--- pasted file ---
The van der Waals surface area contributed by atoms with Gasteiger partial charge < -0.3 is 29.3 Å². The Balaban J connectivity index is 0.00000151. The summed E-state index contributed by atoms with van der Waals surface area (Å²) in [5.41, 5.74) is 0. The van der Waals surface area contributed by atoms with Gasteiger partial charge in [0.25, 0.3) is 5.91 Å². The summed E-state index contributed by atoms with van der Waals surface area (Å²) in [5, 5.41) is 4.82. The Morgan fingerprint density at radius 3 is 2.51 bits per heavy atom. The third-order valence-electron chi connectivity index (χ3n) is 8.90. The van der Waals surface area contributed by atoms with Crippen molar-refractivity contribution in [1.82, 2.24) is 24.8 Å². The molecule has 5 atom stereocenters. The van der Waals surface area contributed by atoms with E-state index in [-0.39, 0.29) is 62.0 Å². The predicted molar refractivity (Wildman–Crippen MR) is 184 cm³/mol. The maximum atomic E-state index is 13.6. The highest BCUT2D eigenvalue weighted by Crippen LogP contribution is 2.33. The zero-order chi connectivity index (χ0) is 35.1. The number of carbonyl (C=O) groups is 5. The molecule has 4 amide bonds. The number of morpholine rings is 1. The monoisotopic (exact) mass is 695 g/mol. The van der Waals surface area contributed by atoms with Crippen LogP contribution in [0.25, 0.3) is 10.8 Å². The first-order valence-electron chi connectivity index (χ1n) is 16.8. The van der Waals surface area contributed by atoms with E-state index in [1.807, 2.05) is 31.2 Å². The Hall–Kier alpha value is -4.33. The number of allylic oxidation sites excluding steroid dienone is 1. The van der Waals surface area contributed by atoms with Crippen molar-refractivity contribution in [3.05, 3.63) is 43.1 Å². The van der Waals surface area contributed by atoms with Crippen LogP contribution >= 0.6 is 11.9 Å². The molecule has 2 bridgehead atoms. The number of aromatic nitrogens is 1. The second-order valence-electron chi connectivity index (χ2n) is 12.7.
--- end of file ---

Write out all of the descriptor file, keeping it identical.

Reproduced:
The van der Waals surface area contributed by atoms with Gasteiger partial charge < -0.3 is 29.3 Å². The Balaban J connectivity index is 0.00000151. The summed E-state index contributed by atoms with van der Waals surface area (Å²) in [5.41, 5.74) is 0. The van der Waals surface area contributed by atoms with Gasteiger partial charge in [0.25, 0.3) is 5.91 Å². The summed E-state index contributed by atoms with van der Waals surface area (Å²) in [5, 5.41) is 4.82. The Morgan fingerprint density at radius 3 is 2.51 bits per heavy atom. The third-order valence-electron chi connectivity index (χ3n) is 8.90. The van der Waals surface area contributed by atoms with Crippen molar-refractivity contribution in [1.82, 2.24) is 24.8 Å². The molecule has 5 atom stereocenters. The van der Waals surface area contributed by atoms with E-state index in [-0.39, 0.29) is 62.0 Å². The predicted molar refractivity (Wildman–Crippen MR) is 184 cm³/mol. The maximum atomic E-state index is 13.6. The highest BCUT2D eigenvalue weighted by Crippen LogP contribution is 2.33. The zero-order chi connectivity index (χ0) is 35.1. The number of carbonyl (C=O) groups is 5. The molecule has 4 amide bonds. The number of morpholine rings is 1. The monoisotopic (exact) mass is 695 g/mol. The van der Waals surface area contributed by atoms with Crippen LogP contribution in [0.25, 0.3) is 10.8 Å². The first-order valence-electron chi connectivity index (χ1n) is 16.8. The van der Waals surface area contributed by atoms with E-state index in [1.807, 2.05) is 31.2 Å². The Hall–Kier alpha value is -4.33. The number of allylic oxidation sites excluding steroid dienone is 1. The van der Waals surface area contributed by atoms with Crippen molar-refractivity contribution in [3.05, 3.63) is 43.1 Å². The van der Waals surface area contributed by atoms with Crippen LogP contribution >= 0.6 is 11.9 Å². The molecule has 2 bridgehead atoms. The number of aromatic nitrogens is 1. The second-order valence-electron chi connectivity index (χ2n) is 12.7.